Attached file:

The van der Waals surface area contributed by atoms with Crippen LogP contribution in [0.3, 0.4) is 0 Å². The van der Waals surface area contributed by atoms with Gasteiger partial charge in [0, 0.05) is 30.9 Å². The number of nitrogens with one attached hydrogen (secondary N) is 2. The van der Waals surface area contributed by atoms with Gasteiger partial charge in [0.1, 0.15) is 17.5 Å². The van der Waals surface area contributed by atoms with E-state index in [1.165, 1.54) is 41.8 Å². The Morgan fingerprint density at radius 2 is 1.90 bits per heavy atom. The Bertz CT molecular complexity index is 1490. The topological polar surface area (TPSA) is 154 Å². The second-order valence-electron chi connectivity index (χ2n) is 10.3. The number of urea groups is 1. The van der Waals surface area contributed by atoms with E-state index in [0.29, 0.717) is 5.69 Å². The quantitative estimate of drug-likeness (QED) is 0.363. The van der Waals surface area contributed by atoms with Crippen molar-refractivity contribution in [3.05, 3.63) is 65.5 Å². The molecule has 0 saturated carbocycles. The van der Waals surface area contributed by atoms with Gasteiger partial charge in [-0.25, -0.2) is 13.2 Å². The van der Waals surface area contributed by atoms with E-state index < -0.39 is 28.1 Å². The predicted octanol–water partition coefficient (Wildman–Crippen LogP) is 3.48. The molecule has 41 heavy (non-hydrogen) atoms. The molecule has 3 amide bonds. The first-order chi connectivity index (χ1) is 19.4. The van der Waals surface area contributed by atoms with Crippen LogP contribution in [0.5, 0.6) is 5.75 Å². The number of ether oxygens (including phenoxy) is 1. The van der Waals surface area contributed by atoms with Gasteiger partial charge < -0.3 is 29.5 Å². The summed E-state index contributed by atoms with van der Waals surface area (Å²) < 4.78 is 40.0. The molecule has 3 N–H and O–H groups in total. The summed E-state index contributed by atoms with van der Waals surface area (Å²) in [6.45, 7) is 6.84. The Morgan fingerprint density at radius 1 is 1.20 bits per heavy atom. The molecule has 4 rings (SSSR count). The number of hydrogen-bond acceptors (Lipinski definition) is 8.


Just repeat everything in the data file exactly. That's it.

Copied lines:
The van der Waals surface area contributed by atoms with Crippen LogP contribution in [0.3, 0.4) is 0 Å². The van der Waals surface area contributed by atoms with Gasteiger partial charge in [0, 0.05) is 30.9 Å². The number of nitrogens with one attached hydrogen (secondary N) is 2. The van der Waals surface area contributed by atoms with Gasteiger partial charge in [0.1, 0.15) is 17.5 Å². The van der Waals surface area contributed by atoms with E-state index in [1.165, 1.54) is 41.8 Å². The Morgan fingerprint density at radius 2 is 1.90 bits per heavy atom. The Bertz CT molecular complexity index is 1490. The topological polar surface area (TPSA) is 154 Å². The second-order valence-electron chi connectivity index (χ2n) is 10.3. The number of urea groups is 1. The van der Waals surface area contributed by atoms with E-state index in [0.29, 0.717) is 5.69 Å². The quantitative estimate of drug-likeness (QED) is 0.363. The van der Waals surface area contributed by atoms with Crippen molar-refractivity contribution in [3.05, 3.63) is 65.5 Å². The molecule has 0 saturated carbocycles. The van der Waals surface area contributed by atoms with Gasteiger partial charge in [-0.25, -0.2) is 13.2 Å². The van der Waals surface area contributed by atoms with E-state index < -0.39 is 28.1 Å². The predicted octanol–water partition coefficient (Wildman–Crippen LogP) is 3.48. The molecule has 41 heavy (non-hydrogen) atoms. The molecule has 3 amide bonds. The first-order chi connectivity index (χ1) is 19.4. The van der Waals surface area contributed by atoms with Crippen LogP contribution in [0.5, 0.6) is 5.75 Å². The number of ether oxygens (including phenoxy) is 1. The van der Waals surface area contributed by atoms with Gasteiger partial charge < -0.3 is 29.5 Å². The summed E-state index contributed by atoms with van der Waals surface area (Å²) < 4.78 is 40.0. The molecule has 3 N–H and O–H groups in total. The summed E-state index contributed by atoms with van der Waals surface area (Å²) in [6.45, 7) is 6.84. The Morgan fingerprint density at radius 1 is 1.20 bits per heavy atom. The molecule has 4 rings (SSSR count). The number of hydrogen-bond acceptors (Lipinski definition) is 8.